During the UX workshop, designers should ask stakeholders, subject matter experts, and if they’re present, the users themselves about the different types of people who will use the product.
This is the first step in segmenting the audience and developing personas. Each persona will have their own needs and challenges, which will affect how the UX design strategy for the project.
When we were designing a new application for Ingram Barge, we developed multiple personas so we could understand how each user group would interact with the product.
From our persona research, we noticed the barge captains had a lot of stimuli in their day-to-day environment. This told us that they only had a limited amount of attention to devote to the application, so we moved the most important elements to the top of the screen and made the buttons very large to maximize usability.
The audience loved it, and the project was a success.
3. The experiences and tasks your product needs to optimize
There are a myriad of ways humans can navigate a website or application, but there are also specific patterns that people will undertake most often.
You’re probably familiar with the 80 / 20 rule, otherwise known as the Pareto Principle. Well, the same thing applies to UX design. The vast majority of your application’s value will be delivered by optimizing the most common series of tasks your users undertake to achieve their goal.
During the UX workshop, subject matter experts can be consulted to itemize how users currently do their work —whether that involves an application or an amalgamation of tools. If users are in the workshop, then they’re obviously the best source for this information.
At the very least, the main workflows can be identified during the workshop and fleshed out in the subsequent research.
Either way, having clearly defined workflows ensures that you’re focusing on the most important experiences and building solutions that actually matter to your audience.
Who needs to be in the room
Good question (and Hamilton reference). A lenghty workshop might seem like a marathon, but the value it adds to your product — and the failure it could save you from — is well worth it.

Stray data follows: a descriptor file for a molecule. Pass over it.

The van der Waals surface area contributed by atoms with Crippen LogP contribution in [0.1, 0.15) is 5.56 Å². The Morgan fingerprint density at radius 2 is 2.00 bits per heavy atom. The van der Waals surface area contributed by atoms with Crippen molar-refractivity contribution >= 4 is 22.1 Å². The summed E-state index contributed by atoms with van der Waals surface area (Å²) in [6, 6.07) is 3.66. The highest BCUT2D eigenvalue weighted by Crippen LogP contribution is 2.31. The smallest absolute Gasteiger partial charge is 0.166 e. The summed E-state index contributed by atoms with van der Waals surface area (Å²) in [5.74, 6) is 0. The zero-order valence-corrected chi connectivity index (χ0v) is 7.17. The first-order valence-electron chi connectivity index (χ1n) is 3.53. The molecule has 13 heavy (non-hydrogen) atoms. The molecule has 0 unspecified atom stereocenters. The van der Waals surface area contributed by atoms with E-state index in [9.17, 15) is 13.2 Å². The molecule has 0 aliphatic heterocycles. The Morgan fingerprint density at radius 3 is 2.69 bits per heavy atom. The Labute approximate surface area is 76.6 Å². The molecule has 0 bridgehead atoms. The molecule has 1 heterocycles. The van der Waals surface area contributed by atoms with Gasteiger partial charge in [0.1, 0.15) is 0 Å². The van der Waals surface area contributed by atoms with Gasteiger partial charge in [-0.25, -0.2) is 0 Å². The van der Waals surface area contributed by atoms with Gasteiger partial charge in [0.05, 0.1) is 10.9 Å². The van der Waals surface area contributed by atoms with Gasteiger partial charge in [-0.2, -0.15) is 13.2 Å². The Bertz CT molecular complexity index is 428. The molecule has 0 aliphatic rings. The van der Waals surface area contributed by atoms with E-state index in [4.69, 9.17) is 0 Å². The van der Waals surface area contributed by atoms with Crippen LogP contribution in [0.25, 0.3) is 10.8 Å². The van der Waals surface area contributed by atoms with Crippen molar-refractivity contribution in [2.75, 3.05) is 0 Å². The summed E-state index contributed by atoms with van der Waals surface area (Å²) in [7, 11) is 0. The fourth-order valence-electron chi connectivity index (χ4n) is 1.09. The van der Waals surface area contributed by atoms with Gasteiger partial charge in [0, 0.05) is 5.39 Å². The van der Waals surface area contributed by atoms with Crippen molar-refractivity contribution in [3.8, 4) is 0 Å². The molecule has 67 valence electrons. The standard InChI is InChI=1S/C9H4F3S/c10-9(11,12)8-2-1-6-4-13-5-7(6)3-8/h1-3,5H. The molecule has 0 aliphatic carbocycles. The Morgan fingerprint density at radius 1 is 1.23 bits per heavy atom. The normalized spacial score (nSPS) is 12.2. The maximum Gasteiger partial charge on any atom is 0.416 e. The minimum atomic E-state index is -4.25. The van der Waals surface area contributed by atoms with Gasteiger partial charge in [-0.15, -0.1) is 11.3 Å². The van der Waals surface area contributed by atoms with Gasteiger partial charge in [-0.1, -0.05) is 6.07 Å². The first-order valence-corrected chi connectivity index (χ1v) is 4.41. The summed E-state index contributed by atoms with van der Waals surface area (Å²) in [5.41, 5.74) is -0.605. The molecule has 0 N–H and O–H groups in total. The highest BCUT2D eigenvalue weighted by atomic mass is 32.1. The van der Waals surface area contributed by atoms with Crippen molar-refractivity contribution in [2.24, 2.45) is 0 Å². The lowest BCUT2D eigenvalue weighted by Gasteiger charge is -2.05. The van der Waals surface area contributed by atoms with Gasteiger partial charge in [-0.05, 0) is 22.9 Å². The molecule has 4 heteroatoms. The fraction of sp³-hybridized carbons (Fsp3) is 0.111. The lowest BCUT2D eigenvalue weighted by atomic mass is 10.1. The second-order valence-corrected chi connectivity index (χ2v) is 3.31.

That’s why the following parties need to be in the room:
There’s no getting around it: if the main stakeholders aren’t at the UX workshop, then it’s not going to do much good.
You may uncover some spectacular insight into what users need and how your product can make their lives better, but if leadership isn’t there to hear it, did it actually happen? Not really, because you’ll just have to repeat the process all over again with the stakeholders present.
So make sure they’re there the first time.
2. Subject Matter Experts
Stakeholders should have great insight into how the project can benefit the business, but subject matter experts will have deeper knowledge into the market competition, the expectations of the audience, and (if the project is employee-facing) how people are currently doing their work.
Make sure to invite them to the party.
It’s impossible to follow a human-centered design process if you don’t talk to the humans who will use the product during the planning phase. If your product is customer-facing rather than employee-facing, it’ll be difficult to get users to attend the UX workshop.
That’s not a dealbreaker. It just means the research will have to be done at a later time.
A UX workshop isn’t a panacea: it can’t cure all ills associated with your product or business strategy. What it can do is make sure you have an evidence-based product strategy to follow before you do anything else.
As a consequence, all the moves you make afterward will be better informed, and less likely to fail.